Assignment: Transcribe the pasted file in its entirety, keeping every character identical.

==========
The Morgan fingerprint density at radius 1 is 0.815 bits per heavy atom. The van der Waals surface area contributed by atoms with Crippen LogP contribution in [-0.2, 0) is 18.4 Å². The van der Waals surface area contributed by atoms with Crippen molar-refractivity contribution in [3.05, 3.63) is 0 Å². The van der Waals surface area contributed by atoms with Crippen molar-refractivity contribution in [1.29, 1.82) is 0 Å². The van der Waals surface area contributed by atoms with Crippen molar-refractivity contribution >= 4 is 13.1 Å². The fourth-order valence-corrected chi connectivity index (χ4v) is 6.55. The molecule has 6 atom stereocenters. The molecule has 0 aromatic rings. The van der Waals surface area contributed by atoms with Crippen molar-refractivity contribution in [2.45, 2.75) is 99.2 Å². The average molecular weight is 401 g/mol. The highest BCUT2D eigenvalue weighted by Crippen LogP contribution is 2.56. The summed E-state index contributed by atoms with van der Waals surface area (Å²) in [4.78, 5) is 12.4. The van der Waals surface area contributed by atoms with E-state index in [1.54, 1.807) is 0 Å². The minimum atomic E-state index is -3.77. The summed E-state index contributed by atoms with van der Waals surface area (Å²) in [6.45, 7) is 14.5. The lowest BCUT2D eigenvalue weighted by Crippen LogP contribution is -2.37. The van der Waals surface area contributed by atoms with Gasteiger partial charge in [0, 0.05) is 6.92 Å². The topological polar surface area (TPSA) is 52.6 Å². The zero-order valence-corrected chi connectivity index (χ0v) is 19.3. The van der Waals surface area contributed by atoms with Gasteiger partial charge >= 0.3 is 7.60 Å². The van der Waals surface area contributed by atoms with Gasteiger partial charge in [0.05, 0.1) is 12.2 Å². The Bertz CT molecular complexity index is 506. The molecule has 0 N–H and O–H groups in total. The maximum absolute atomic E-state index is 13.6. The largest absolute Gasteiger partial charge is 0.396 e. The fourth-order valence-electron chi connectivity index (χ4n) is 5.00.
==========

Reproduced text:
The Morgan fingerprint density at radius 1 is 0.815 bits per heavy atom. The van der Waals surface area contributed by atoms with Crippen LogP contribution in [-0.2, 0) is 18.4 Å². The van der Waals surface area contributed by atoms with Crippen molar-refractivity contribution in [3.05, 3.63) is 0 Å². The van der Waals surface area contributed by atoms with Crippen molar-refractivity contribution in [1.29, 1.82) is 0 Å². The van der Waals surface area contributed by atoms with Crippen molar-refractivity contribution >= 4 is 13.1 Å². The fourth-order valence-corrected chi connectivity index (χ4v) is 6.55. The molecule has 6 atom stereocenters. The molecule has 0 aromatic rings. The van der Waals surface area contributed by atoms with Crippen molar-refractivity contribution in [2.45, 2.75) is 99.2 Å². The average molecular weight is 401 g/mol. The highest BCUT2D eigenvalue weighted by Crippen LogP contribution is 2.56. The summed E-state index contributed by atoms with van der Waals surface area (Å²) in [4.78, 5) is 12.4. The van der Waals surface area contributed by atoms with E-state index in [1.54, 1.807) is 0 Å². The minimum atomic E-state index is -3.77. The summed E-state index contributed by atoms with van der Waals surface area (Å²) in [6.45, 7) is 14.5. The lowest BCUT2D eigenvalue weighted by Crippen LogP contribution is -2.37. The van der Waals surface area contributed by atoms with Gasteiger partial charge in [0, 0.05) is 6.92 Å². The topological polar surface area (TPSA) is 52.6 Å². The zero-order valence-corrected chi connectivity index (χ0v) is 19.3. The van der Waals surface area contributed by atoms with Gasteiger partial charge >= 0.3 is 7.60 Å². The van der Waals surface area contributed by atoms with Gasteiger partial charge in [0.05, 0.1) is 12.2 Å². The Bertz CT molecular complexity index is 506. The molecule has 0 N–H and O–H groups in total. The maximum absolute atomic E-state index is 13.6. The largest absolute Gasteiger partial charge is 0.396 e. The fourth-order valence-electron chi connectivity index (χ4n) is 5.00.